She brushes the lid of the box with her hand, dislodging a cloud of dust and exposing block capitals laboriously inked in marker pen: ‘PELITA: ASYLUM’ To anyone else, the connection would be inexplicable (and possible worrying), but to Pelita it’s as clear as day – or as clear as the dust-motes shining in the light from the window. The asylum is, after all, where she was born and where she grew up, and where she lived until she was about eight or so. She smiles at the memories, and eases the box open.

It’s full to the brim with old photographs. She’d never thought they’d kept any of the photos people had taken while they were there, but here they all are, from almost-professional looking portraits to blurry and out-of-focus shots of someone’s thumb. She takes a handful at random, spreading them out on the floor.

The first one shows her parents, both looking younger, smiling at the camera. Cionne’s belly is rounded, and she leans a little on Malben’s shoulder. He stands tall, arm around his wife, proud and happy – and the air of the picture is only spoiled a little by his bloodstained apron and the scalpel tucked absent-mindedly behind his ear. Behind them, the asylum looms, but even its presence can’t take away the smiles on their faces.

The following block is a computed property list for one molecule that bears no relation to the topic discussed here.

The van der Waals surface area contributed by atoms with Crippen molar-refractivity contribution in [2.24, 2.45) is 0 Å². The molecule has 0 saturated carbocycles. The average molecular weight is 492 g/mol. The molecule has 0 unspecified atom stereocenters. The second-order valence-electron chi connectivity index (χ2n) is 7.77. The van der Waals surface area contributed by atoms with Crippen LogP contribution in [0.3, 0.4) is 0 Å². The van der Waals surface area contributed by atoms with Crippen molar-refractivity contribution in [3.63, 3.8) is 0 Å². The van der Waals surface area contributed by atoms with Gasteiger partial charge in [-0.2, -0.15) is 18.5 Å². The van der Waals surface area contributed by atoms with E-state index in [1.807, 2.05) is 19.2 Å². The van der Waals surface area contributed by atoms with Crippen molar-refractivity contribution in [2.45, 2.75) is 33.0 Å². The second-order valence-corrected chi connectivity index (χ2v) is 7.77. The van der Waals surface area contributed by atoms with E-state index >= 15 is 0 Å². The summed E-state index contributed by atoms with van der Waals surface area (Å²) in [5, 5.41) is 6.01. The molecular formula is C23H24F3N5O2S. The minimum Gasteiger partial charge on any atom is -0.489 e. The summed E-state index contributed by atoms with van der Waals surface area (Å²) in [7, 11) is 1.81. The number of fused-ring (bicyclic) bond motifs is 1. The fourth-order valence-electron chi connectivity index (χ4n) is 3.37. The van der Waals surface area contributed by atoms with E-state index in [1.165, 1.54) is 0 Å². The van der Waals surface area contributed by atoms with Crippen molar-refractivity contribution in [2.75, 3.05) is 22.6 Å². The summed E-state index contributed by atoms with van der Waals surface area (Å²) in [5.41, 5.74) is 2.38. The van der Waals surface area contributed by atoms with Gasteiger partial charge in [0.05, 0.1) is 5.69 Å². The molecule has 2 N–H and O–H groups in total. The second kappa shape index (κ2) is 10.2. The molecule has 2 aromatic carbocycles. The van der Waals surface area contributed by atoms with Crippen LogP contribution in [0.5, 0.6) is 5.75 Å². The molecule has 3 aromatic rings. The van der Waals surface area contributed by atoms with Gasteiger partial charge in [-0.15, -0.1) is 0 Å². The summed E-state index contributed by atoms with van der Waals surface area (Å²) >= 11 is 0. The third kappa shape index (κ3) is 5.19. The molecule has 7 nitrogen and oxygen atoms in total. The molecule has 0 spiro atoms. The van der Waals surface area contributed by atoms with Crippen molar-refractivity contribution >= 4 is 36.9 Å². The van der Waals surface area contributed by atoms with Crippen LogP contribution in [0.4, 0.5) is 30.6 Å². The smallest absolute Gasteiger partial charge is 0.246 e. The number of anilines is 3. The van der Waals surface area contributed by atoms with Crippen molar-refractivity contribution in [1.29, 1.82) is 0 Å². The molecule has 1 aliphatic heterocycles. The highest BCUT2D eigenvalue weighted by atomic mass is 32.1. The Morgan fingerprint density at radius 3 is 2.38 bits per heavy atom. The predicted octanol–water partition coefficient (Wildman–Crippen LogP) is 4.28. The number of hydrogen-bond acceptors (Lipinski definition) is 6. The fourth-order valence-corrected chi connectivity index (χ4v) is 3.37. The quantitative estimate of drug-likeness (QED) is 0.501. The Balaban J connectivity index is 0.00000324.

The second one is much later – in it, a dark-skinned redheaded girl sitting on a mortuary slab, swinging her legs, laughing at whoever’s behind the camera. She looks oddly out of place in her surroundings, but the dark figure standing just to the left of the shot looks more out of place still.

Pelita looks closer.